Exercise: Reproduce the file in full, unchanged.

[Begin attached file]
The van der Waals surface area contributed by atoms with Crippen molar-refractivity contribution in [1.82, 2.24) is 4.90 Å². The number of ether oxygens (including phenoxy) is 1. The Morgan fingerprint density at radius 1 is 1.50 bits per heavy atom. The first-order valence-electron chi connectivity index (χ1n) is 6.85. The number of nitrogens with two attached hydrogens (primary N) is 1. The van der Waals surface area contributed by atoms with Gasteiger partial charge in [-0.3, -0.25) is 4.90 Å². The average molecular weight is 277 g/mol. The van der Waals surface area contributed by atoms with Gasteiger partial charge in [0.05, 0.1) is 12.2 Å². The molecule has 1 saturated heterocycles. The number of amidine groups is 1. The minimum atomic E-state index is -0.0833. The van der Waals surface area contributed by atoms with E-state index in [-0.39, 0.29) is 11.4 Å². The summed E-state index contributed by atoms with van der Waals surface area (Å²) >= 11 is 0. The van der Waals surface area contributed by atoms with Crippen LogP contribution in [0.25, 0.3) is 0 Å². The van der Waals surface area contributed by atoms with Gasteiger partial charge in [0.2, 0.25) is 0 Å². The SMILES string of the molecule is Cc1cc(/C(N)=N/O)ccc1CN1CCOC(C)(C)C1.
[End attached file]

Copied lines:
The van der Waals surface area contributed by atoms with Crippen molar-refractivity contribution in [1.82, 2.24) is 4.90 Å². The number of ether oxygens (including phenoxy) is 1. The Morgan fingerprint density at radius 1 is 1.50 bits per heavy atom. The first-order valence-electron chi connectivity index (χ1n) is 6.85. The number of nitrogens with two attached hydrogens (primary N) is 1. The van der Waals surface area contributed by atoms with Gasteiger partial charge in [-0.3, -0.25) is 4.90 Å². The average molecular weight is 277 g/mol. The van der Waals surface area contributed by atoms with Gasteiger partial charge in [0.05, 0.1) is 12.2 Å². The molecule has 1 saturated heterocycles. The number of amidine groups is 1. The minimum atomic E-state index is -0.0833. The van der Waals surface area contributed by atoms with E-state index in [-0.39, 0.29) is 11.4 Å². The summed E-state index contributed by atoms with van der Waals surface area (Å²) >= 11 is 0. The van der Waals surface area contributed by atoms with Crippen LogP contribution in [0.25, 0.3) is 0 Å². The van der Waals surface area contributed by atoms with Gasteiger partial charge in [0.2, 0.25) is 0 Å². The SMILES string of the molecule is Cc1cc(/C(N)=N/O)ccc1CN1CCOC(C)(C)C1.